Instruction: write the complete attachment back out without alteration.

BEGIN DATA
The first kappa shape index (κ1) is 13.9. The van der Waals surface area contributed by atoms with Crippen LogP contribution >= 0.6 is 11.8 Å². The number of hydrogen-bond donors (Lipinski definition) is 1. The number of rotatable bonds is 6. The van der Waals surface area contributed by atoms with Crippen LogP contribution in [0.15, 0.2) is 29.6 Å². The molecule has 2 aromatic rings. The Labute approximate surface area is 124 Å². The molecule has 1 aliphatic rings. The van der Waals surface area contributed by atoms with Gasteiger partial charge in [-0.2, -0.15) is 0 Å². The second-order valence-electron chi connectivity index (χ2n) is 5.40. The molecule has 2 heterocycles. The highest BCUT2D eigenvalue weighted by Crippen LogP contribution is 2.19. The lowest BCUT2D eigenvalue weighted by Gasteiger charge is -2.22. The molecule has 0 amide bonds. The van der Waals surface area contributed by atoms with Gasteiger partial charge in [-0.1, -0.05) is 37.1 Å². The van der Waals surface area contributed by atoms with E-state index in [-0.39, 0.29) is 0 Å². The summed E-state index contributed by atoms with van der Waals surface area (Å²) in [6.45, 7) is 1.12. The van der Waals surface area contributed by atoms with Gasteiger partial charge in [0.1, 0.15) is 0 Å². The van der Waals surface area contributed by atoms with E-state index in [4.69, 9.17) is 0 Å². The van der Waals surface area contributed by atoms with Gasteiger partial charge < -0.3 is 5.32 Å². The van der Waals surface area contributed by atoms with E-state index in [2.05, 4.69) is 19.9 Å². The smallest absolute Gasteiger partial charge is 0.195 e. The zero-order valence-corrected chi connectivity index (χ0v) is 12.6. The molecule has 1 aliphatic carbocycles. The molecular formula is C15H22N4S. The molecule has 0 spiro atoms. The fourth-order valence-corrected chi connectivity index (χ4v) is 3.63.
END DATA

The first kappa shape index (κ1) is 13.9. The van der Waals surface area contributed by atoms with Crippen LogP contribution >= 0.6 is 11.8 Å². The number of hydrogen-bond donors (Lipinski definition) is 1. The number of rotatable bonds is 6. The van der Waals surface area contributed by atoms with Crippen LogP contribution in [0.15, 0.2) is 29.6 Å². The molecule has 2 aromatic rings. The Labute approximate surface area is 124 Å². The molecule has 1 aliphatic rings. The van der Waals surface area contributed by atoms with Gasteiger partial charge in [-0.2, -0.15) is 0 Å². The second-order valence-electron chi connectivity index (χ2n) is 5.40. The molecule has 2 heterocycles. The highest BCUT2D eigenvalue weighted by Crippen LogP contribution is 2.19. The lowest BCUT2D eigenvalue weighted by Gasteiger charge is -2.22. The molecule has 0 amide bonds. The van der Waals surface area contributed by atoms with Gasteiger partial charge in [-0.1, -0.05) is 37.1 Å². The van der Waals surface area contributed by atoms with E-state index in [-0.39, 0.29) is 0 Å². The summed E-state index contributed by atoms with van der Waals surface area (Å²) in [6.45, 7) is 1.12. The van der Waals surface area contributed by atoms with Gasteiger partial charge in [0.1, 0.15) is 0 Å². The van der Waals surface area contributed by atoms with E-state index in [4.69, 9.17) is 0 Å². The van der Waals surface area contributed by atoms with Gasteiger partial charge < -0.3 is 5.32 Å². The van der Waals surface area contributed by atoms with E-state index in [2.05, 4.69) is 19.9 Å². The smallest absolute Gasteiger partial charge is 0.195 e. The zero-order valence-corrected chi connectivity index (χ0v) is 12.6. The molecule has 1 aliphatic carbocycles. The molecular formula is C15H22N4S. The molecule has 0 spiro atoms. The fourth-order valence-corrected chi connectivity index (χ4v) is 3.63.